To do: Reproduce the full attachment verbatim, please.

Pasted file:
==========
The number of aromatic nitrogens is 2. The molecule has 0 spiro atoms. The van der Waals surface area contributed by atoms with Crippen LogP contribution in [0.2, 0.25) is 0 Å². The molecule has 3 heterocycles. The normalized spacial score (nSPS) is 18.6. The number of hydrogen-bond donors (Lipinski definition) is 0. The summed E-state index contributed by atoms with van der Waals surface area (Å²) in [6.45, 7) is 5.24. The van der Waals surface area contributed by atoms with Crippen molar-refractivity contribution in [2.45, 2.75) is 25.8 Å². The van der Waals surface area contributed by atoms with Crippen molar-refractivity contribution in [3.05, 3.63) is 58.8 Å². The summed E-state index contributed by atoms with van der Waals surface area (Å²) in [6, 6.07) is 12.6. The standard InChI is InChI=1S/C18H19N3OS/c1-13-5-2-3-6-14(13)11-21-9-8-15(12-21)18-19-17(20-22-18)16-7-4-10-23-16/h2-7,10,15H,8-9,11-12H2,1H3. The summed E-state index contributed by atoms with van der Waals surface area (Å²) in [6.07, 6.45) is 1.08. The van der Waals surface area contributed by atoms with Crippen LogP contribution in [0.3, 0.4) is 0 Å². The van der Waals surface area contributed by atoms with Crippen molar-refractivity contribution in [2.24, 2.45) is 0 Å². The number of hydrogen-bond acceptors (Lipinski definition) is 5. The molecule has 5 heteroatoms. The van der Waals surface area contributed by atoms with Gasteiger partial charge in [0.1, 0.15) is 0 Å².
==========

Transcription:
The number of aromatic nitrogens is 2. The molecule has 0 spiro atoms. The van der Waals surface area contributed by atoms with Crippen LogP contribution in [0.2, 0.25) is 0 Å². The molecule has 3 heterocycles. The normalized spacial score (nSPS) is 18.6. The number of hydrogen-bond donors (Lipinski definition) is 0. The summed E-state index contributed by atoms with van der Waals surface area (Å²) in [6.45, 7) is 5.24. The van der Waals surface area contributed by atoms with Crippen molar-refractivity contribution in [2.45, 2.75) is 25.8 Å². The van der Waals surface area contributed by atoms with Crippen molar-refractivity contribution in [3.05, 3.63) is 58.8 Å². The summed E-state index contributed by atoms with van der Waals surface area (Å²) in [6, 6.07) is 12.6. The standard InChI is InChI=1S/C18H19N3OS/c1-13-5-2-3-6-14(13)11-21-9-8-15(12-21)18-19-17(20-22-18)16-7-4-10-23-16/h2-7,10,15H,8-9,11-12H2,1H3. The summed E-state index contributed by atoms with van der Waals surface area (Å²) in [6.07, 6.45) is 1.08. The van der Waals surface area contributed by atoms with Crippen LogP contribution in [0.3, 0.4) is 0 Å². The van der Waals surface area contributed by atoms with Crippen molar-refractivity contribution in [2.24, 2.45) is 0 Å². The number of hydrogen-bond acceptors (Lipinski definition) is 5. The molecule has 5 heteroatoms. The van der Waals surface area contributed by atoms with Gasteiger partial charge in [0.1, 0.15) is 0 Å².